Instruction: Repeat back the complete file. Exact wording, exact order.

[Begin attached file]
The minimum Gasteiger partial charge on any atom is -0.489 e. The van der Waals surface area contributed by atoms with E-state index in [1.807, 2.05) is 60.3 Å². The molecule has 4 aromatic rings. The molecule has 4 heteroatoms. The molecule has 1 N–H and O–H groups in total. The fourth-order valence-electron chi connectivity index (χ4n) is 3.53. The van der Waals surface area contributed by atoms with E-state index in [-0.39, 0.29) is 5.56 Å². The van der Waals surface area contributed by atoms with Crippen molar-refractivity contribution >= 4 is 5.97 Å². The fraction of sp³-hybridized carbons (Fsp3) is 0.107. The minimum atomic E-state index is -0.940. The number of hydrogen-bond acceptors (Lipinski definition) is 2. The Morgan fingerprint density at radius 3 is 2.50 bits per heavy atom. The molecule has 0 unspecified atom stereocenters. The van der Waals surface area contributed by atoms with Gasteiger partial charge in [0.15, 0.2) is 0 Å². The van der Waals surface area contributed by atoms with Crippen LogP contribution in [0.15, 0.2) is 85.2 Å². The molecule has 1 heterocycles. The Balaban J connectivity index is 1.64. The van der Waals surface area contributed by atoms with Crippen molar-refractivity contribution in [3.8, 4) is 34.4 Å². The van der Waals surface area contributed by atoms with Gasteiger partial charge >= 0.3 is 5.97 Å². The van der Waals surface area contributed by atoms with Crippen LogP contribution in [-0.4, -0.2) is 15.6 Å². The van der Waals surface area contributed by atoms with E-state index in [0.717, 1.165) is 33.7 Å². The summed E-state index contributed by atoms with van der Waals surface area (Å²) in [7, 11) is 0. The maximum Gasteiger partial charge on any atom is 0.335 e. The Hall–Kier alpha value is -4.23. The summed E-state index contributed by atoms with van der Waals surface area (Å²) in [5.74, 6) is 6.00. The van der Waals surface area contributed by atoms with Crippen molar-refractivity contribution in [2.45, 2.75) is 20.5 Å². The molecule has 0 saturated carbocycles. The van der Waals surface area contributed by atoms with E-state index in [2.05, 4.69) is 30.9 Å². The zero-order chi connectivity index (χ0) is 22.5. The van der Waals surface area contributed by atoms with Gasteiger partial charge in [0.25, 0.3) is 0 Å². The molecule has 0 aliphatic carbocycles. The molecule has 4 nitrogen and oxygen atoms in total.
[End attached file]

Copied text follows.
The minimum Gasteiger partial charge on any atom is -0.489 e. The van der Waals surface area contributed by atoms with E-state index in [1.807, 2.05) is 60.3 Å². The molecule has 4 aromatic rings. The molecule has 4 heteroatoms. The molecule has 1 N–H and O–H groups in total. The fourth-order valence-electron chi connectivity index (χ4n) is 3.53. The van der Waals surface area contributed by atoms with E-state index in [-0.39, 0.29) is 5.56 Å². The van der Waals surface area contributed by atoms with Crippen molar-refractivity contribution >= 4 is 5.97 Å². The fraction of sp³-hybridized carbons (Fsp3) is 0.107. The minimum atomic E-state index is -0.940. The number of hydrogen-bond acceptors (Lipinski definition) is 2. The Morgan fingerprint density at radius 3 is 2.50 bits per heavy atom. The molecule has 0 unspecified atom stereocenters. The van der Waals surface area contributed by atoms with Gasteiger partial charge in [0.15, 0.2) is 0 Å². The van der Waals surface area contributed by atoms with Crippen LogP contribution in [0.15, 0.2) is 85.2 Å². The molecule has 1 heterocycles. The Balaban J connectivity index is 1.64. The van der Waals surface area contributed by atoms with Crippen molar-refractivity contribution in [3.8, 4) is 34.4 Å². The van der Waals surface area contributed by atoms with Gasteiger partial charge >= 0.3 is 5.97 Å². The van der Waals surface area contributed by atoms with Crippen LogP contribution in [-0.4, -0.2) is 15.6 Å². The van der Waals surface area contributed by atoms with E-state index in [0.717, 1.165) is 33.7 Å². The summed E-state index contributed by atoms with van der Waals surface area (Å²) in [7, 11) is 0. The maximum Gasteiger partial charge on any atom is 0.335 e. The Hall–Kier alpha value is -4.23. The summed E-state index contributed by atoms with van der Waals surface area (Å²) in [5.74, 6) is 6.00. The van der Waals surface area contributed by atoms with Crippen molar-refractivity contribution in [2.45, 2.75) is 20.5 Å². The molecule has 0 saturated carbocycles. The van der Waals surface area contributed by atoms with E-state index in [2.05, 4.69) is 30.9 Å². The zero-order chi connectivity index (χ0) is 22.5. The van der Waals surface area contributed by atoms with Gasteiger partial charge in [0.25, 0.3) is 0 Å². The molecule has 0 aliphatic carbocycles. The molecule has 4 nitrogen and oxygen atoms in total.